We’ve all, more or less, become used to the idea that at some stage in the future our roads will be the preserve of autonomous, driverless vehicles. The technology exists; all that we are waiting for apparently is the evolution of an infrastructure capable of sustaining such a quantum leap whilst protecting us from possible carnage. We’ve already seen the emergence of driverless trains; I recently travelled on the Docklands Light Railway in London and am still here to tell the tale. Could we now be looking at the prospect of autonomous ships plying their trade on the oceans of the world? According to a recent statement by Rolls-Royce Marine this could be a common occurrence by 2030. Last month, the company joined forces with Mitsui O.S.K. Lines (MOL) to test its intelligence awareness system on a Japanese ferry service in the Seto Inland Sea. Apparently, this is a particularly busy stretch of water and the test was satisfactorily accomplished.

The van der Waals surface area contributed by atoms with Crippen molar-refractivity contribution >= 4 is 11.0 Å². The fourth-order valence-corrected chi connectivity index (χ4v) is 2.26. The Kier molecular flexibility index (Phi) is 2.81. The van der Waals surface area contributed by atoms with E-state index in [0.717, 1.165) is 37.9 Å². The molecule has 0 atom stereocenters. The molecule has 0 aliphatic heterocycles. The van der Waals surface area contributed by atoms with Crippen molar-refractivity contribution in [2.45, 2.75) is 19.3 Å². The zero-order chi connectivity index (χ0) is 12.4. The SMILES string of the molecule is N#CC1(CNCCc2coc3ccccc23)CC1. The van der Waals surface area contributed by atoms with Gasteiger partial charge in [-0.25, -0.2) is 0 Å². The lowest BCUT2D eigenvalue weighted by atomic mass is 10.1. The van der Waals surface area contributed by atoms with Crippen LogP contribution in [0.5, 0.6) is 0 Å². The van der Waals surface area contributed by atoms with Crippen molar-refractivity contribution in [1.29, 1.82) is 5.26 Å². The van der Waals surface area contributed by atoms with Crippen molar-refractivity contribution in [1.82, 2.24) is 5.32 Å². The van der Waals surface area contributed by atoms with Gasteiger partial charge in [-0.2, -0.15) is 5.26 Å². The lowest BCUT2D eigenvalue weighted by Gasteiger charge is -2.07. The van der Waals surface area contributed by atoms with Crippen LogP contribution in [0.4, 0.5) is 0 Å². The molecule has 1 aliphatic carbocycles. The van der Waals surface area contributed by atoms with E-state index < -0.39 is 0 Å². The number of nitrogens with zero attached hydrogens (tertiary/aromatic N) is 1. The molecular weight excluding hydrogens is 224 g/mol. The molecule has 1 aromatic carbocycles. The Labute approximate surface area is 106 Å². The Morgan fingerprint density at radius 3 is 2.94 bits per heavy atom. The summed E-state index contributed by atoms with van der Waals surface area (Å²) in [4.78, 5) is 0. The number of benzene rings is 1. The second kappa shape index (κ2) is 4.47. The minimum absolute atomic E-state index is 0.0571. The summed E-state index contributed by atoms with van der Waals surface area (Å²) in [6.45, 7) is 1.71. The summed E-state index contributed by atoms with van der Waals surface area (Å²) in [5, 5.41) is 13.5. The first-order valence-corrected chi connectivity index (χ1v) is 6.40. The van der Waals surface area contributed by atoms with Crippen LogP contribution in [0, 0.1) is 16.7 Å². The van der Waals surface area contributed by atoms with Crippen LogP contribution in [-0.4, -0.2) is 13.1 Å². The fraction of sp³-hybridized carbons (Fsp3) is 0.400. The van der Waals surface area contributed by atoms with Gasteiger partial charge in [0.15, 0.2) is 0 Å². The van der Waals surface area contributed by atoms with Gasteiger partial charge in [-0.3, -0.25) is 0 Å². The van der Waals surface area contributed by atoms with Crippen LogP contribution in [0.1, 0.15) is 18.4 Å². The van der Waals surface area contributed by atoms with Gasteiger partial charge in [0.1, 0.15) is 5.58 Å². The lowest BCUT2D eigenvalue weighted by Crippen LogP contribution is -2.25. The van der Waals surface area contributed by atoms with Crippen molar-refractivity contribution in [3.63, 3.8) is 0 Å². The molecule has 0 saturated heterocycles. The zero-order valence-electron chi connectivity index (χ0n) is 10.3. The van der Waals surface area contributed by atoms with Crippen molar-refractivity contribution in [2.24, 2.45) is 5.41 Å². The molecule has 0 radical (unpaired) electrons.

Statistics show that around 80% of maritime accidents are caused by human error. One is, therefore, tempted to conclude that the removal of all on-board personnel would be a major safety factor, and so it might well be. Let’s face it, there aren’t many crew members anyway on today’s container shipping fleet. I have been invited to visit several of these leviathans and came away musing that any of Admiral Lord Nelson’s fleet at the battle of Trafalgar in 1805 carried many more matelots. Such is progress.
A fair number of the shipping company executives to whom I have spoken over the years whilst writing about the logistics industry have told me that one of the most feared occurrences at sea is piracy. It is still a very real threat, especially to vessels plying their trade in waters off Somalia, south-east Asia and, increasingly, the west coast of Africa. Even a crewed vessel may have great difficulty in fighting off such an attack, but one without anyone at all on board? We know that, in the automotive sphere, there is much concern about the possible hacking of autonomous vehicles. What if the pirates developed, or had access to, hacking technology which could effectively take control of a ship and sail it to whatever destination the pirates desired? Potentially, we would be looking at a new and very lucrative criminal enterprise indeed. Let’s not be in too much of a hurry to embrace maritime autonomy. There are many factors to consider.